Masters in Management demand rides out pandemic storm
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While coronavirus has sharply disrupted the world of business education this year just as it has other parts of the global economy, so far it has left demand for masters in management (MiM) courses and their reputation among alumni largely unscathed.
Business school faculty and students alike have made considerable sacrifices and been forced to adapt to the pressures of the pandemic. But the Financial Times 2020 MiM ranking shows continued strong performance for the degree and its variants (sometimes called international management, strategy, business, organisation, analysis or entrepreneurship), with little radical shift in the positions of the leading institutions.
With many employers cutting costs and recruitment, a MiM is a way for those who have recently finished undergraduate study to defer entry into an uncertain job market and pursue a professional qualification while deepening technical skills and enriching their networks. That appeal is reflected in indications from many schools of stable or even rising demand for places this autumn.
Those admitted will face the prospect of far more online study than in the past even if they can overcome travel restrictions to study on campus. We offer insights on how students can adjust to digital learning by taking the initiative, speaking up and planning their time. They will need to adapt to restrictions on face-to-face assignments, placements and international visits, but in the process will build resilience and learn new ways of working that are being adopted by employers around the world.
By drawing heavily on data reported by alumni three years after graduating, the FT MiM ranking smooths the effects of Covid-19 felt by the most recent class of students, and provides longer term insights on the developing careers of those who are already working.
The reasons most cited by alumni for taking the MiM are better career opportunities, personal development and improved earning potential. Consultancy, finance and banking — the highest paid sectors — remain the most popular career destinations, but in what may be partly a sign of the effect of Covid-19, their reported pay has dipped in 2020 compared with 2019. The pattern of stagnant or slightly lower wages also holds across work in marketing, IT and industrial roles, although those in consumer products continued to report increases.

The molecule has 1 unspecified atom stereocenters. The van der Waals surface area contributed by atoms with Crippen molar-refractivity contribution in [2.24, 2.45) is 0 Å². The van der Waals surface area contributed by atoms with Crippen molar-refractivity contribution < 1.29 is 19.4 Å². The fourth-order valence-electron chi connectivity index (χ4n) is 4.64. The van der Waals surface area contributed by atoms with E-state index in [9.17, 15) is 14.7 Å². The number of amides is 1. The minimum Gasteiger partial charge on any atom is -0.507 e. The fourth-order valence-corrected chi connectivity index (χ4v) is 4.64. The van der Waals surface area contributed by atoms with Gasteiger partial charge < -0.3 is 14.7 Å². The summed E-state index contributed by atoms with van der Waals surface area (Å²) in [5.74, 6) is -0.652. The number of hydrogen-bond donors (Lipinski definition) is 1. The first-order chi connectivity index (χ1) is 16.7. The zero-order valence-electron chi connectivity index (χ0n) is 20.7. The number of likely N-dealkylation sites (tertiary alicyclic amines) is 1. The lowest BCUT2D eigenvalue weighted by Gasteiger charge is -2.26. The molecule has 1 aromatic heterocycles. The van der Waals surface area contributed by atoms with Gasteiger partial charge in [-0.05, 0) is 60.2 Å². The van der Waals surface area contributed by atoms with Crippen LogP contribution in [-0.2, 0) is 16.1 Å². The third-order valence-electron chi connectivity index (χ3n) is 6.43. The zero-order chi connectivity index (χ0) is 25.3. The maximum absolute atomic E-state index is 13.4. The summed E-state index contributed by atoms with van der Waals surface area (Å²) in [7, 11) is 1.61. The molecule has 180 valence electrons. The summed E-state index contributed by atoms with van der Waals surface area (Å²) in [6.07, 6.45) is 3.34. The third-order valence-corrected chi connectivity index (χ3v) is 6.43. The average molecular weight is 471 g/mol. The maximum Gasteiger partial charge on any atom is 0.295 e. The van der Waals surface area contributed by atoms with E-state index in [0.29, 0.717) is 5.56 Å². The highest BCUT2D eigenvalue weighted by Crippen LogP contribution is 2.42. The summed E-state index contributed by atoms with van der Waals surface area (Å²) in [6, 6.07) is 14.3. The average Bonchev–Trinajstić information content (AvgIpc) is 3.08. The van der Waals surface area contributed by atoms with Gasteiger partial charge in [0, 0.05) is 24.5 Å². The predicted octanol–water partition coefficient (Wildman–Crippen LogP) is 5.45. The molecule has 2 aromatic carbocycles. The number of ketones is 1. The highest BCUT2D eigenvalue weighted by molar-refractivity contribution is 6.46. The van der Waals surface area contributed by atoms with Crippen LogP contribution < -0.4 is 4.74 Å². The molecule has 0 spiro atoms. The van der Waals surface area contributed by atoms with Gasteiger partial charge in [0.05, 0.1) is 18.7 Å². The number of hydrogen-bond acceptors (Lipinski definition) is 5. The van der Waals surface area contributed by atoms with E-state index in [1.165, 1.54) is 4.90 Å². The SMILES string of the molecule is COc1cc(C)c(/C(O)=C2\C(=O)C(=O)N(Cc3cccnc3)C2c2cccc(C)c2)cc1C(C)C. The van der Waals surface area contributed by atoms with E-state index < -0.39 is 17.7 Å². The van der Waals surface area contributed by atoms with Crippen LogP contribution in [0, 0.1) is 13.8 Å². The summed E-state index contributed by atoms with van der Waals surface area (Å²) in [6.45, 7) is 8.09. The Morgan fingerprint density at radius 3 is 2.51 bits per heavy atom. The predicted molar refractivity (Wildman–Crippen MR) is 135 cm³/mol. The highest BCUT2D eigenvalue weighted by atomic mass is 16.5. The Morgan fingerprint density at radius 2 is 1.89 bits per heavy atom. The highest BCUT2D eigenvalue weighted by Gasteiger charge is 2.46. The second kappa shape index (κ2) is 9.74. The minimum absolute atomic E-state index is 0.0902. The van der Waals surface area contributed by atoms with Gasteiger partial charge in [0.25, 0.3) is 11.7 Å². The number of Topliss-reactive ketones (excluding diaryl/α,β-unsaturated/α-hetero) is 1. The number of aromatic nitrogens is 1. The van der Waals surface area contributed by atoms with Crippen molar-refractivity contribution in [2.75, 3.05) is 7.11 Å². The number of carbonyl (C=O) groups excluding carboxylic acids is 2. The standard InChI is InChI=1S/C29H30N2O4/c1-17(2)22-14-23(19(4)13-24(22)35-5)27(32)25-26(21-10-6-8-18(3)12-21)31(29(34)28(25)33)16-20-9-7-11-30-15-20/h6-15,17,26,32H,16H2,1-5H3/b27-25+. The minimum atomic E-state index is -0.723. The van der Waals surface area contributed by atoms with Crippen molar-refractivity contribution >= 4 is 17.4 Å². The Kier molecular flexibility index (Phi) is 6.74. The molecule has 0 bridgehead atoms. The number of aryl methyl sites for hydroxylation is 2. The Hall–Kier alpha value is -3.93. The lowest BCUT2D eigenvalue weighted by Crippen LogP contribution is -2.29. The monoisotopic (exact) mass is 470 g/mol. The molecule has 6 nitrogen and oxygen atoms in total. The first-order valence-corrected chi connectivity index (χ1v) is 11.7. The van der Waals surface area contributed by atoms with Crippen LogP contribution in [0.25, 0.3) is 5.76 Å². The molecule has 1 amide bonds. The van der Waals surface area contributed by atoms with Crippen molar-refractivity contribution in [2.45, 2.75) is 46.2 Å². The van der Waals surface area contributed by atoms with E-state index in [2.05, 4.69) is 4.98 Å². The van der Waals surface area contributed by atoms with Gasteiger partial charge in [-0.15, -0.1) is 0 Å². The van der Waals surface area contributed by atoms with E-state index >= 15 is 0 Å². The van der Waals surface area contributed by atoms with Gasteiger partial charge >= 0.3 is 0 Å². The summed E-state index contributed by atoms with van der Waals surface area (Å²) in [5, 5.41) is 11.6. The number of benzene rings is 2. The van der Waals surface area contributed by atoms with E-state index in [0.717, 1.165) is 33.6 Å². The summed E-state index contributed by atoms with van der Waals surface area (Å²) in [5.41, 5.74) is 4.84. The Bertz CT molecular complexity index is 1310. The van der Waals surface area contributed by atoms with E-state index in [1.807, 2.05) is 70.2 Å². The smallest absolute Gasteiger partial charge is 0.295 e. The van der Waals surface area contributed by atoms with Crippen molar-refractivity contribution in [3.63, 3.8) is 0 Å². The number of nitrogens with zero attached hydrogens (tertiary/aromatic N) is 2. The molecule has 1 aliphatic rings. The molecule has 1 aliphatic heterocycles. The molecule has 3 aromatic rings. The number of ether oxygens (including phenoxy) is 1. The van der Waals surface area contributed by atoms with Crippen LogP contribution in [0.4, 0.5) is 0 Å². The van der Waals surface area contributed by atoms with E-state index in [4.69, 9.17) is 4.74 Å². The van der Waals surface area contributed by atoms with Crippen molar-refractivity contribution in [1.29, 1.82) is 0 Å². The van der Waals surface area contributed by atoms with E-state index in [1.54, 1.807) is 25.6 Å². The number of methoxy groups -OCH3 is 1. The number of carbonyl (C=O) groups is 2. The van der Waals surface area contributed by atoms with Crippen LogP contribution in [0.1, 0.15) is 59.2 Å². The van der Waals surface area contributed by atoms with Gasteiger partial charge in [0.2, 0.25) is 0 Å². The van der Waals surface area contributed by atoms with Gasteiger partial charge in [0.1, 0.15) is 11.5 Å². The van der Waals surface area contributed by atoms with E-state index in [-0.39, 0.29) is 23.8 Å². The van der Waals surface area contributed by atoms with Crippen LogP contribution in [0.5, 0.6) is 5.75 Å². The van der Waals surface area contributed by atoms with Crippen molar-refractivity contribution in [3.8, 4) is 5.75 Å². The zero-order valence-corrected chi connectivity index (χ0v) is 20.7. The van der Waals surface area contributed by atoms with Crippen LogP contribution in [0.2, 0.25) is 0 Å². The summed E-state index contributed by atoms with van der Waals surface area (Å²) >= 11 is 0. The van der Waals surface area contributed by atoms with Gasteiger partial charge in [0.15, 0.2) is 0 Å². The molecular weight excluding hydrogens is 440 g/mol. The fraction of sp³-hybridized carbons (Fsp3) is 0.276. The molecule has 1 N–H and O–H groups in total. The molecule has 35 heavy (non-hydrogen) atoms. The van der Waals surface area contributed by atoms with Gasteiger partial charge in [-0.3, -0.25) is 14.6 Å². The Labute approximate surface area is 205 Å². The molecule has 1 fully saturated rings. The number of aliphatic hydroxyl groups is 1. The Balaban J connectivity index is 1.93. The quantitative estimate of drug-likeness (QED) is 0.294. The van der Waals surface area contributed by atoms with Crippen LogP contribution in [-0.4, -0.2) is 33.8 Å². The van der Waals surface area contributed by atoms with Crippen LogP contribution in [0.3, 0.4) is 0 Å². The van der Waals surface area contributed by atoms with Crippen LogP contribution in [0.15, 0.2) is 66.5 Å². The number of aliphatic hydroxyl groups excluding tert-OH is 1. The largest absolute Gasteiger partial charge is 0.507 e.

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The individual data points which feed into the overall ranking provide valuable insights as prospective students decide whether and where to study: from location, duration and cost, to class size and composition, careers advice, aims achieved and overall satisfaction.
In aggregate, among business schools, St Gallen in Switzerland, followed by HEC and Essec in France, retain their leading positions, with only modest repositioning this year among the top dozen schools. The most highly ranked institutions continue to be European, reflecting the historic base and continued tradition of the qualification on the continent. In the US, it is also making inroads, although some schools are modifying and marketing MBAs as an alternative immediately after an undergraduate qualification. Among the highest quality institutions in the top 50, there are also schools based in China, India and Russia.
For the first time this year, we have separately analysed the differential benefits of alumni who participated in two leading alliances of business schools. Cems, the former Community of European Management Schools, is now offered in 33 schools around the world, while QTEM (Quantitative Techniques for Economics and Management) has 24 member schools. Selected applicants receive training from at least two business schools and with a corporate partner, and successful graduates receive an additional qualification on top of the MiM and higher average salaries.
Alongside coronavirus, there are two other pressure points on business schools, as in so many other parts of society. The first is diversity, highlighted by the Black Lives Matters movement. This has driven more scholarships, curriculum changes and new recruitment methods to vary the backgrounds of students and faculty alike.
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Schools have already made considerable efforts to increase their intake of women in recent years, although a stark gender gap remains in the workplace: our alumni survey shows that women still earn significantly less than men holding MiM qualifications, with the largest differential in the consulting sector.
A second transformational factor under way is societal impact, and we report on initiatives by students to raise the profile of topics including climate change and sustainability and for schools to embed them into the curriculum and in placements and projects. As we report also, MiM graduates are engaged in an ever broader range of activities, not least around Covid-19 and public health.
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